Josh Denny (Vanderbilt), David Glazer (Verily Life Sciences), Robert L. Grossman (University of Chicago), Benedict Paten (University of California at Santa Cruz), Anthony Philippakis (Broad Institute)
Data is playing an ever greater role in the life sciences. Thirty years ago, the data that most biomedical researchers needed resided in their lab notebooks. Today, research projects are often informed by vast stores of data — from technologies such as genome sequencing, gene-expression analysis, imaging, and high-throughput chemical screens — generated by individual laboratories and community-wide projects around the world.
These massive datasets, posted in repositories across the Internet, are a boon to experimentalists seeking to interpret their own results, as well as to the growing cadre of computational biologists looking for patterns that only emerge by looking at the big picture. But, they pose huge challenges. It can be difficult to find and download the datasets, interpret their formats, and perform computations combining diverse information. Moreover, as datasets grow in scale, the practice of downloading data is becoming impractical in terms of cost (storing multiple copies of large datasets is wasteful), accessibility (few researchers have the necessary computational infrastructure) and security (many research laboratories lack state-of-the-art security and access control).
The obvious solution is cloud-based data storage and computation designed for biomedical research. But, how should it be designed?
One approach is to create a closed, monolithic data platform. This model is conceptually simple and has precedents in the world of technology. But, it’s the wrong answer for the life sciences. Closed systems are contrary to the spirit of the scientific enterprise. And, monolithic systems won’t provide the flexibility to accommodate the wide range of scientific needs and the diverse regulatory requirements of different jurisdictions.
Instead, we propose the idea of creating a vibrant ecosystem, which we call the “Data Biosphere.” It contains modular and interoperable components that can be assembled into diverse data environments. In the following we outline how the biomedical community can work together to rapidly achieve this goal.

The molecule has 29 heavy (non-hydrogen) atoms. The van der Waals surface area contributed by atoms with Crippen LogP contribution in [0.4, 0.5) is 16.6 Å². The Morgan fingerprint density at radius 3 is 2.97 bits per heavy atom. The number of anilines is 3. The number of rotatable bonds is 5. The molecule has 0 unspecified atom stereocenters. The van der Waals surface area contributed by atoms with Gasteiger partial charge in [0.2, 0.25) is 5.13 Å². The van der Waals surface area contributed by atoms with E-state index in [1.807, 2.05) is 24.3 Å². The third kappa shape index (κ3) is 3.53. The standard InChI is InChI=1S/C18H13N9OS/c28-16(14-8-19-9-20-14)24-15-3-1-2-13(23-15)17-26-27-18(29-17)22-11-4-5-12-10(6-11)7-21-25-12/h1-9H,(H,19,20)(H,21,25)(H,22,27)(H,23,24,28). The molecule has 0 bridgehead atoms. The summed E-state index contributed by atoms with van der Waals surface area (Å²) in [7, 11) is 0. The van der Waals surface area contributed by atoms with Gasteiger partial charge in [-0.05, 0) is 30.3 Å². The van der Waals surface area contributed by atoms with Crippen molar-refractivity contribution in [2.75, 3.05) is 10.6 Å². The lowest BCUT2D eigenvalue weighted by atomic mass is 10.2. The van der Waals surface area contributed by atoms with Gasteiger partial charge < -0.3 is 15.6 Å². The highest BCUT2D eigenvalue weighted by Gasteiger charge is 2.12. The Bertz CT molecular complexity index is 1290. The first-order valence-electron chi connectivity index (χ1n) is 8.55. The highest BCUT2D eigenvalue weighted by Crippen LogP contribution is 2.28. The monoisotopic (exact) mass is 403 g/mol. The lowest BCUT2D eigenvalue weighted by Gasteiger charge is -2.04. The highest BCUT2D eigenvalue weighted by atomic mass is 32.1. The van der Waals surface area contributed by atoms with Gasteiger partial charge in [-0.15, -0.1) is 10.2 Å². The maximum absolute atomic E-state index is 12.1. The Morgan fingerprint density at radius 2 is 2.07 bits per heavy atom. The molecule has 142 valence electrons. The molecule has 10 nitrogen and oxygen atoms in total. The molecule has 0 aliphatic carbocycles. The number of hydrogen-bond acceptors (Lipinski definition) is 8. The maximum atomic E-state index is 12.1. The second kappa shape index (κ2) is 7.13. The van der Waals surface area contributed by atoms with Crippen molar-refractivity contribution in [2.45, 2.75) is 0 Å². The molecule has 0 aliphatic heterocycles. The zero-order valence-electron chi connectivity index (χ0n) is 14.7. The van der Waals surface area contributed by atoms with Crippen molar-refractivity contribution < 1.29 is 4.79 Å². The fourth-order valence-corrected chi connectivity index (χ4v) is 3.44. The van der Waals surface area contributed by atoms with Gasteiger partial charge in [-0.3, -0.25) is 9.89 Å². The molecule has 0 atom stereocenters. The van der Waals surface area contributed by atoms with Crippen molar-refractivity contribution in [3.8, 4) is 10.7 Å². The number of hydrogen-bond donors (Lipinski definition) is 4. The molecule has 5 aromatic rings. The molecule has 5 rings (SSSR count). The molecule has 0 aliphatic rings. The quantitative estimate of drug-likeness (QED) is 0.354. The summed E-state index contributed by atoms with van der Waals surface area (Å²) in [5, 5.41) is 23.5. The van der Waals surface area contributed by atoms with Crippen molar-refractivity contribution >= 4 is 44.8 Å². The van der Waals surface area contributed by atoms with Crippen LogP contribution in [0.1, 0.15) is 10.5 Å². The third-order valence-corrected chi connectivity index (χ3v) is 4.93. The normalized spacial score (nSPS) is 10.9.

The Data Biosphere should be based on four governing principles. It should be: (1) modular, composed of functional components with well-specified interfaces; (2) community-driven, created by many groups to foster a diversity of ideas; (3) open, developed under open-source licenses that enable extensibility and reuse, with users able to add custom, proprietary modules as needed; and (4) standards-based, consistent with standards developed by coalitions such as the Global Alliance for Genomics and Health (GA4GH). As in biological ecosystems, the health of the Data Biosphere will be measured by both its activity and its diversity.
The Data Biosphere will also need to have clear structural principles. We envisage two key aspects: modular components and data environments.
The Data Biosphere will work best if it is designed around key modular components — each having discrete capabilities and clear rules of interaction, and each served by multiple alternative implementations. To offer a familiar analogy, modern internet technology is organized around components that play distinct roles, such as web servers, web browsers, search engines, and email clients. For each component, users have multiple choices, which can be mixed and matched. While we take this user experience for granted today, it was directly at odds with the strategy of many groups that sought to build monolithic systems in the early days of the web.